Eastern Cougar (Puma concolor couguar) is considered by many puma biologists to be a subspecies of the North American cougar, while others believe recent genetic research suggests all North American cougars are a single subspecies. The eastern subspecies was deemed extinct by a U.S. Fish and Wildlife Service evaluation in 2011, while a parallel Canadian organization has taken no position on the question.
U.S. federal wildlife officials believe that cougars found in eastern North America during recent years have genetic origins in South America (as escaped captives) or are from western North America (as wandering individuals). Others say these cats are surviving members of the eastern subspecies.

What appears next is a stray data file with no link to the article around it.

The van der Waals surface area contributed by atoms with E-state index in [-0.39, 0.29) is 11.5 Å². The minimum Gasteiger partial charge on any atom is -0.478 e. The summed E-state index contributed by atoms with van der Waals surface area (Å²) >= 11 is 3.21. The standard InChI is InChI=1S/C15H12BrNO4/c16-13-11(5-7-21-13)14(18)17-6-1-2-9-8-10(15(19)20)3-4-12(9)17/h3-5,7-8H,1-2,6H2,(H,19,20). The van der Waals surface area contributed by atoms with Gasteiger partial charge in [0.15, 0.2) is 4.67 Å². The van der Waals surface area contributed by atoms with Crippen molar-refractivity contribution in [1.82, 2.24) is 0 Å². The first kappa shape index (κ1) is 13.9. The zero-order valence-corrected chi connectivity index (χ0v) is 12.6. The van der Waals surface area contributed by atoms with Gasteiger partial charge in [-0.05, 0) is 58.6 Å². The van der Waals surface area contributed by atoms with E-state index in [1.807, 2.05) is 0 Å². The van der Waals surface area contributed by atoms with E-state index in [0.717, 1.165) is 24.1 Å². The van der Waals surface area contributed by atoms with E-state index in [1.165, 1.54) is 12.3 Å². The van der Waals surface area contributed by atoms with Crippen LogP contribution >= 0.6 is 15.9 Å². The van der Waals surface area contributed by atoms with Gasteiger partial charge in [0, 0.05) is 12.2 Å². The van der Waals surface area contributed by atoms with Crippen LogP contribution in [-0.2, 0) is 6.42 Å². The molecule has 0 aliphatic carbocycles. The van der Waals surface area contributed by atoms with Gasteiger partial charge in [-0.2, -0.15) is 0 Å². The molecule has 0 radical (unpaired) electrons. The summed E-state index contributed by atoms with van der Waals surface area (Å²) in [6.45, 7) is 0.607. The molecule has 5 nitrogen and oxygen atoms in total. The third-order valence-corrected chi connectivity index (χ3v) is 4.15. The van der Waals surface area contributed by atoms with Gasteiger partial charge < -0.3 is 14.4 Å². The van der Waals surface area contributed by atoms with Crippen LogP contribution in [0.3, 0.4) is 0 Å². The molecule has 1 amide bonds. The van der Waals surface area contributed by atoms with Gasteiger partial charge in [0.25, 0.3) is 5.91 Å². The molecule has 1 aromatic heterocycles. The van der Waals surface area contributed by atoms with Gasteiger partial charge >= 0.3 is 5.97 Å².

History of taxonomy
In 1792, Robert Kerr of the Royal Physical Society and Royal Society of Surgeons assigned the name Felis couguar to eastern North America cougars north of Florida. John Audubon in 1851 believed that cougars in both North and South America were indistinguishable. The eastern cougar was first assigned to the subspecies Felis concolor couguar in 1929 by Nelson and Goldman.Nelson, E.W., and E.A.... Read More